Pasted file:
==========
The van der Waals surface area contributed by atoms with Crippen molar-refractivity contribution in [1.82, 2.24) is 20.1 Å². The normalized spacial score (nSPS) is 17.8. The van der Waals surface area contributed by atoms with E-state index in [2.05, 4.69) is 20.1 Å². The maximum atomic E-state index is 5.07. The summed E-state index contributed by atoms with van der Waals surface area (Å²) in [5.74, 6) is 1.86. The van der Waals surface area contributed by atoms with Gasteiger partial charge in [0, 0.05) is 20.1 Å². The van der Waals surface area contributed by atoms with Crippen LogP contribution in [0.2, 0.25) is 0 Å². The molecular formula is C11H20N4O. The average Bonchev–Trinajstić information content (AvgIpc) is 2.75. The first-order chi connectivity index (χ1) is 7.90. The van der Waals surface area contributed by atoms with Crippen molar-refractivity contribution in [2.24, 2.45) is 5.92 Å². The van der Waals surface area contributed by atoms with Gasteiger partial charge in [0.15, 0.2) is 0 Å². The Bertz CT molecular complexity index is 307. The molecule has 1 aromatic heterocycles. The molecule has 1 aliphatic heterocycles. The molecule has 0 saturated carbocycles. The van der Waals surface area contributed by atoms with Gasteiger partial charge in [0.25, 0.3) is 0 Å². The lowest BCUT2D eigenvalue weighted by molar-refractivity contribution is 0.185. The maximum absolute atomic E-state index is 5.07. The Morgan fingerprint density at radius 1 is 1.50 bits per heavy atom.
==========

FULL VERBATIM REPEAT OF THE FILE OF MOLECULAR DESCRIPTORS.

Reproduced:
The van der Waals surface area contributed by atoms with Crippen molar-refractivity contribution in [1.82, 2.24) is 20.1 Å². The normalized spacial score (nSPS) is 17.8. The van der Waals surface area contributed by atoms with E-state index in [2.05, 4.69) is 20.1 Å². The maximum atomic E-state index is 5.07. The summed E-state index contributed by atoms with van der Waals surface area (Å²) in [5.74, 6) is 1.86. The van der Waals surface area contributed by atoms with Gasteiger partial charge in [0, 0.05) is 20.1 Å². The van der Waals surface area contributed by atoms with Crippen LogP contribution in [0.2, 0.25) is 0 Å². The molecular formula is C11H20N4O. The average Bonchev–Trinajstić information content (AvgIpc) is 2.75. The first-order chi connectivity index (χ1) is 7.90. The van der Waals surface area contributed by atoms with Crippen molar-refractivity contribution in [2.24, 2.45) is 5.92 Å². The van der Waals surface area contributed by atoms with Gasteiger partial charge in [0.15, 0.2) is 0 Å². The Bertz CT molecular complexity index is 307. The molecule has 1 aromatic heterocycles. The molecule has 1 aliphatic heterocycles. The molecule has 0 saturated carbocycles. The van der Waals surface area contributed by atoms with Gasteiger partial charge in [0.25, 0.3) is 0 Å². The lowest BCUT2D eigenvalue weighted by molar-refractivity contribution is 0.185. The maximum absolute atomic E-state index is 5.07. The Morgan fingerprint density at radius 1 is 1.50 bits per heavy atom.